The bug bounty lifecycle is a very fluid process, from strategic planning to program launch to learning from and iterating your program. Get the illustrated guide below:
The success of any bug bounty program is determined far before the actual launch. The pre-launch planning and logistics of a bug bounty program will greatly increase the likelihood for long-term success. This post will explore the key elements of this process, and guide you in the right direction to dive deeper on each point.
#1: Planning for business objectives
Whether you have an active bug bounty program or are looking to implement one, you probably know how working with the bug hunting community can support your organization. Many of the common reasons our customers implement bug bounty programs range from improving overall security testing programs to boosting security marketing and PR.
Determining your business objectives will inform what kind of program to run, what your rewards range will be, what you’re testing and more. Communicating these objectives early and often will also help align internal resources.
#2: Setting program testing scope
Based on the qualifications above, Bugcrowd helps all of our customers set testing scope. In its simplest form, the scope tells the researchers what they can and cannot test - which is paramount to getting the results you want from your bounty program. Some major considerations are:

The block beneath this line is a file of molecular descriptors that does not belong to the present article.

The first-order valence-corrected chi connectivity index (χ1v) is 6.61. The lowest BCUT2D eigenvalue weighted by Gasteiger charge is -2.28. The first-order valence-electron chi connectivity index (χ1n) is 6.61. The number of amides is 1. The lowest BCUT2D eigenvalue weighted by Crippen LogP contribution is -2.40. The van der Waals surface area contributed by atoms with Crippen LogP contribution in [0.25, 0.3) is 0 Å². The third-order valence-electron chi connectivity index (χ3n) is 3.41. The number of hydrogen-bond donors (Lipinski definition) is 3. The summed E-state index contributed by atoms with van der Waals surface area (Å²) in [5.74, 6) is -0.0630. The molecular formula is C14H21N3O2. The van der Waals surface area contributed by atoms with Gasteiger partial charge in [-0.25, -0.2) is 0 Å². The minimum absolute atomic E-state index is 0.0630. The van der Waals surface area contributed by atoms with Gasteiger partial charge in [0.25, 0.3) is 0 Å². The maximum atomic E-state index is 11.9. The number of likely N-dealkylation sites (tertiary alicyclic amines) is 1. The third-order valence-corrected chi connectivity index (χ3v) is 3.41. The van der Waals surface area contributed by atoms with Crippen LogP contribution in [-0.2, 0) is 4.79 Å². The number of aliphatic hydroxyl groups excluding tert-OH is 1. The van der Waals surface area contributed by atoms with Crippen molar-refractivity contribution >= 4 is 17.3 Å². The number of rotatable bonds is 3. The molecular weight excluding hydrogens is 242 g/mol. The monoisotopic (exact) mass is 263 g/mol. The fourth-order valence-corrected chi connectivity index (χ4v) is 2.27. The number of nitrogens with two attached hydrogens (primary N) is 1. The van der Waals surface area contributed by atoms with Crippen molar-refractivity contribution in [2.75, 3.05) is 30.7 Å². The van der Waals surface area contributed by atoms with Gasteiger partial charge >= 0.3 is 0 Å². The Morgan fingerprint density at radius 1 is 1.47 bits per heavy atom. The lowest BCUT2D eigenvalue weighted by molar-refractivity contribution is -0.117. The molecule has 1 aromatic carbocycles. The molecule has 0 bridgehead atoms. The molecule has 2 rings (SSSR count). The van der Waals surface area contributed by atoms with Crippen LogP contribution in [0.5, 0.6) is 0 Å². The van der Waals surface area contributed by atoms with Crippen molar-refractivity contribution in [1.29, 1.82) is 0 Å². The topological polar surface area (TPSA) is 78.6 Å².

- Leave nothing up to interpretation
- Know and understand your attack surface
- Prioritize targets clearly
It is important you to define what can be tested clearly and thoughtfully, and identify the focus areas of your bug bounty program.
#3: Setting the initial reward range
Bug bounty programs largely center around rewards–whether that's Kudos points or cash. We help your organization set the right reward range with consideration to your business requirements and objectives. This step is important in attracting the right talent and attention to your program.
Our 'Defensive Vulnerability Pricing Model' defines the market rate for vulnerabilities based on organizational security maturity and bug priority to provide a baseline range to get your program started.
#4 Aligning internal resources
Lastly, make sure that internal resources are ready and aligned.
In addition to ensuring that you have the essential resources to implement and run a bug bounty program from a technical standpoint, it is equally important to familiarize the entire organization with implications. Bug bounty programs touch much of any organization–from security and engineering functions to even sales and marketing roles.
These are the first few steps in launching a successful bug bounty program. In the upcoming weeks we will explore the keys to designing and running a successful long-term bug bounty program. To learn more about how bug bounty programs can support your SDL/SDLC, download our recent guide '4 Reasons to Build a Bug Bounty into your AppSec Strategy.'